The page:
Federal Investigative Committee (SKR) Chairman Aleksandr Bastrykin has intervened in the public dispute between Chechen Republic head Ramzan Kadyrov and the federal Interior Ministry over the special operation conducted in Grozny on April 19 in which a Chechen man, Dzhambulat Dadayev, was shot dead.
On April 24, Bastrykin closed the criminal case launched by the SKR's Chechen subsidiary after Kadyrov alleged that police from Stavropol and personnel from the Temporary Operative Grouping of Organs and Subunits (VOGOiP) deployed at the Khankala military base near Grozny acted illegally in not informing the Chechen Interior Ministry prior to mounting the operation to apprehend Dadayev. At the same time, the SKR's Main Investigative Administration for the North Caucasus has opened its own "objective and unbiased" probe into the circumstances of Dadayev's death
In other words, responsibility for determining whether the Stavropol police and VOGOiP personnel violated either the law or internal regulations has been transferred from the republican to the federal level. That move underscores the fact that, as Yekaterina Sokiryanskaya of the International Crisis Group told the website Caucasian Knot, Kadyrov "no longer has a monopoly on the use of force in Chechnya, the ground could give way under his feet," and he could lose power.
Kadyrov has demanded from Bastrykin an explanation for his ruling.
Also on April 24, Kadyrov rejected as untrue from start to finish the statement the previous day by the federal Interior Ministry saying that the Stavropol police had indeed informed their Chechen counterparts in advance, in accordance with ministry regulations, of their intention to apprehend Dadayev. (Dadayev was not, according to the Chechen police, related to Zaur Dadayev, the main suspect in the February 27 murder in Moscow of Russian opposition leader Boris Nemtsov.)
According to a VOGOiP officer quoted by the daily Kommersant, the requirement that local police should be informed in advance of impending special operations does not extend to federal structures, including VOGOiP, which are empowered to act anywhere in the Russian Federation.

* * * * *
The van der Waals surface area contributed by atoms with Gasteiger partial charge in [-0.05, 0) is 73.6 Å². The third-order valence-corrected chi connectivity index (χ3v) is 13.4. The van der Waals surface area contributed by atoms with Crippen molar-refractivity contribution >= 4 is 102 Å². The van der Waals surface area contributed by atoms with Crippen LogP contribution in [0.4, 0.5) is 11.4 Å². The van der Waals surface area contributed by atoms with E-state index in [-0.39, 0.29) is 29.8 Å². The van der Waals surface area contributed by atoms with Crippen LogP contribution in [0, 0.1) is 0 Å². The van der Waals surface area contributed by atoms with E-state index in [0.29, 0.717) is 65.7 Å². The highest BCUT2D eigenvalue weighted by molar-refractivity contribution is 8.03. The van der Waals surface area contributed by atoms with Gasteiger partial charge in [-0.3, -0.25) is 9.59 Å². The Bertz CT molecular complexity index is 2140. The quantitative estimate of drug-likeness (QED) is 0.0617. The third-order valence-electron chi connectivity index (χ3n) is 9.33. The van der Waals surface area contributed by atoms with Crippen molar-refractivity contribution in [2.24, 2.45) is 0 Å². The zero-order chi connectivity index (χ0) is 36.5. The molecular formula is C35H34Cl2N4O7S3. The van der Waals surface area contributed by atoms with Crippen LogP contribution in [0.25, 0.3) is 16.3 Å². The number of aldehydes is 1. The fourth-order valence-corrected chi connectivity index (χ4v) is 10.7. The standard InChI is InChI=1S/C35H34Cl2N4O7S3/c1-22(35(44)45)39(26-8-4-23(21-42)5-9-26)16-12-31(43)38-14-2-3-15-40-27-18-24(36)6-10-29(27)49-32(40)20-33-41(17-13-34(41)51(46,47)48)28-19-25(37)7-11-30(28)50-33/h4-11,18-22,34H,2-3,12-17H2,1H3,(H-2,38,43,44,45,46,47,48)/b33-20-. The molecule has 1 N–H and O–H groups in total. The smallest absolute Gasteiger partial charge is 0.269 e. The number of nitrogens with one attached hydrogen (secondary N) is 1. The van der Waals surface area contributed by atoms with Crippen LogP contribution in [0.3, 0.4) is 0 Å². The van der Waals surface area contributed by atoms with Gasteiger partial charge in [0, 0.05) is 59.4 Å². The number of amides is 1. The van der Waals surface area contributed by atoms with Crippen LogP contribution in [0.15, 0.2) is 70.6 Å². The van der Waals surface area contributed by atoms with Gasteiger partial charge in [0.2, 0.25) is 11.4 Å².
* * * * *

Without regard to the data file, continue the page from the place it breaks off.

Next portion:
Kadyrov, who is himself an Interior Ministry major general, implied that the Russian interior minister may have been deliberately provided with incorrect information by his subordinates.
Video footage of the meeting of police and security personnel in Grozny at which Kadyrov ordered his security personnel to open fire on police, whether from Moscow or Stavropol, who encroach on Chechen territory without prior notification has been removed from the Chechen State TV and Radio website.
Meanwhile, a statement in the name of State Duma deputies and Federation Council representatives (whether or not only those from Chechnya is not clear) was posted on the Chechen government website condemning the "illegal" intervention of the Stavropol police and VOGOiP units, which it argued was negatively perceived by a population still traumatized by the fighting of recent decades.
The statement further deplored what it termed attempts by unnamed media outlets to misconstrue Kadyrov's "emotional and perfectly predictable on the part of any human being" reaction to that intervention with a view to destabilizing the political situation across Russia.
The Kremlin initially refrained from commenting on Kadyrov's criticism of the Interior Ministry operation in Grozny, other than to say, "we saw it, we heard it, we read it." On April 24, Russian President Vladimir Putin's spokesman, Dmitry Peskov, again told the TASS news agency that "there is nothing here to comment on," noting at the same time that the Chechen Interior Ministry organs were subordinate to the federal ministry. Peskov likewise refrained from commenting on media speculation that Kadyrov had been offered a federal government post.
-- Liz Fuller